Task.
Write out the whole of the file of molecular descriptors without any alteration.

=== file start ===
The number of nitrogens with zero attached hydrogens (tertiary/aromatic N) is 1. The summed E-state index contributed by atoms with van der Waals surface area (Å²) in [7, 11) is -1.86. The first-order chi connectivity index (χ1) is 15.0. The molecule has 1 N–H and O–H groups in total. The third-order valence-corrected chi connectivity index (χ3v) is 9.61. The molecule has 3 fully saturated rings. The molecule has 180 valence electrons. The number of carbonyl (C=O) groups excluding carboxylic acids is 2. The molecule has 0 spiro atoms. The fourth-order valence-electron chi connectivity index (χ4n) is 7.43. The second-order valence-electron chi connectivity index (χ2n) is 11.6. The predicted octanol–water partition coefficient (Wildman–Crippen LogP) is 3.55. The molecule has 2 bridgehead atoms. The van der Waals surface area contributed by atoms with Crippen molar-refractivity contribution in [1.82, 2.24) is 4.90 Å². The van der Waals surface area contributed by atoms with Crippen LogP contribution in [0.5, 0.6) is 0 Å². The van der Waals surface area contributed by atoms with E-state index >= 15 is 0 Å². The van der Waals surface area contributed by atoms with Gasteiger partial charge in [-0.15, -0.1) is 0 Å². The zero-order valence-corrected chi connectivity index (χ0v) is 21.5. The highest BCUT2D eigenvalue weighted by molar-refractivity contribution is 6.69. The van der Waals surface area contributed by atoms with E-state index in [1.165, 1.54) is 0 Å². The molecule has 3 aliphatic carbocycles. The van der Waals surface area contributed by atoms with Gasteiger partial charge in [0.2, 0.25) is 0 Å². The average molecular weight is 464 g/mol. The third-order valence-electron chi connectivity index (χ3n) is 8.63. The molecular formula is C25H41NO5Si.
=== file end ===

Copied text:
The number of nitrogens with zero attached hydrogens (tertiary/aromatic N) is 1. The summed E-state index contributed by atoms with van der Waals surface area (Å²) in [7, 11) is -1.86. The first-order chi connectivity index (χ1) is 15.0. The molecule has 1 N–H and O–H groups in total. The third-order valence-corrected chi connectivity index (χ3v) is 9.61. The molecule has 3 fully saturated rings. The molecule has 180 valence electrons. The number of carbonyl (C=O) groups excluding carboxylic acids is 2. The molecule has 0 spiro atoms. The fourth-order valence-electron chi connectivity index (χ4n) is 7.43. The second-order valence-electron chi connectivity index (χ2n) is 11.6. The predicted octanol–water partition coefficient (Wildman–Crippen LogP) is 3.55. The molecule has 2 bridgehead atoms. The van der Waals surface area contributed by atoms with Crippen molar-refractivity contribution in [1.82, 2.24) is 4.90 Å². The van der Waals surface area contributed by atoms with Crippen LogP contribution in [0.5, 0.6) is 0 Å². The van der Waals surface area contributed by atoms with E-state index >= 15 is 0 Å². The van der Waals surface area contributed by atoms with Gasteiger partial charge in [-0.15, -0.1) is 0 Å². The zero-order valence-corrected chi connectivity index (χ0v) is 21.5. The highest BCUT2D eigenvalue weighted by molar-refractivity contribution is 6.69. The van der Waals surface area contributed by atoms with E-state index in [1.165, 1.54) is 0 Å². The molecule has 3 aliphatic carbocycles. The van der Waals surface area contributed by atoms with Gasteiger partial charge in [0.2, 0.25) is 0 Å². The average molecular weight is 464 g/mol. The third-order valence-electron chi connectivity index (χ3n) is 8.63. The molecular formula is C25H41NO5Si.